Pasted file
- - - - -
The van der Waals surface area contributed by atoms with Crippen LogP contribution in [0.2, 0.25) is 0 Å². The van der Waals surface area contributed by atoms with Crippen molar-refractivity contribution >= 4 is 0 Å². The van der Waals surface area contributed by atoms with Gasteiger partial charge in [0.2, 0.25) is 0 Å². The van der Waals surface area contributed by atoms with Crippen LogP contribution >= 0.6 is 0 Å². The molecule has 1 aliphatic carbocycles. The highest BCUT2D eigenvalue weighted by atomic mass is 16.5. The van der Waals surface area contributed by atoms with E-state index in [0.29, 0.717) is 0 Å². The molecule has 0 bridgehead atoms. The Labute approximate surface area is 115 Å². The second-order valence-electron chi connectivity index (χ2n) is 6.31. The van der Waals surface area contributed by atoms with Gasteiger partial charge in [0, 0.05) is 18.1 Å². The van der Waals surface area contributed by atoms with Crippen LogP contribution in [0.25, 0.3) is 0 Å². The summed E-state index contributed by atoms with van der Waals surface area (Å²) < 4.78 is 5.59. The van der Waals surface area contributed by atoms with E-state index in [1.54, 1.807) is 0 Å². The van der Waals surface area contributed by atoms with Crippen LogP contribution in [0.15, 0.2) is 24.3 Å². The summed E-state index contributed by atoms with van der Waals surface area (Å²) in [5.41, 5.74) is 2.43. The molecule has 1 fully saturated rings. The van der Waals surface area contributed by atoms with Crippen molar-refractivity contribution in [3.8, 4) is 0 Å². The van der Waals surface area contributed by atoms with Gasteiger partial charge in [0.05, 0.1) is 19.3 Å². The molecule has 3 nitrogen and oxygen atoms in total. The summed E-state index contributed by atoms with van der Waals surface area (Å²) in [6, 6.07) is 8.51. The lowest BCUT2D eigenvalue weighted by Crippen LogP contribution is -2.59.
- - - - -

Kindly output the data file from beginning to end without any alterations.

The van der Waals surface area contributed by atoms with Crippen LogP contribution in [0.2, 0.25) is 0 Å². The van der Waals surface area contributed by atoms with Crippen molar-refractivity contribution >= 4 is 0 Å². The van der Waals surface area contributed by atoms with Gasteiger partial charge in [0.2, 0.25) is 0 Å². The van der Waals surface area contributed by atoms with Crippen LogP contribution >= 0.6 is 0 Å². The molecule has 1 aliphatic carbocycles. The highest BCUT2D eigenvalue weighted by atomic mass is 16.5. The van der Waals surface area contributed by atoms with E-state index in [0.29, 0.717) is 0 Å². The molecule has 0 bridgehead atoms. The Labute approximate surface area is 115 Å². The second-order valence-electron chi connectivity index (χ2n) is 6.31. The van der Waals surface area contributed by atoms with Gasteiger partial charge in [0, 0.05) is 18.1 Å². The van der Waals surface area contributed by atoms with Crippen LogP contribution in [0.25, 0.3) is 0 Å². The summed E-state index contributed by atoms with van der Waals surface area (Å²) < 4.78 is 5.59. The van der Waals surface area contributed by atoms with E-state index in [1.54, 1.807) is 0 Å². The van der Waals surface area contributed by atoms with Crippen LogP contribution in [0.15, 0.2) is 24.3 Å². The summed E-state index contributed by atoms with van der Waals surface area (Å²) in [5.41, 5.74) is 2.43. The molecule has 1 fully saturated rings. The van der Waals surface area contributed by atoms with Crippen molar-refractivity contribution in [3.8, 4) is 0 Å². The van der Waals surface area contributed by atoms with Gasteiger partial charge in [0.05, 0.1) is 19.3 Å². The molecule has 3 nitrogen and oxygen atoms in total. The summed E-state index contributed by atoms with van der Waals surface area (Å²) in [6, 6.07) is 8.51. The lowest BCUT2D eigenvalue weighted by Crippen LogP contribution is -2.59.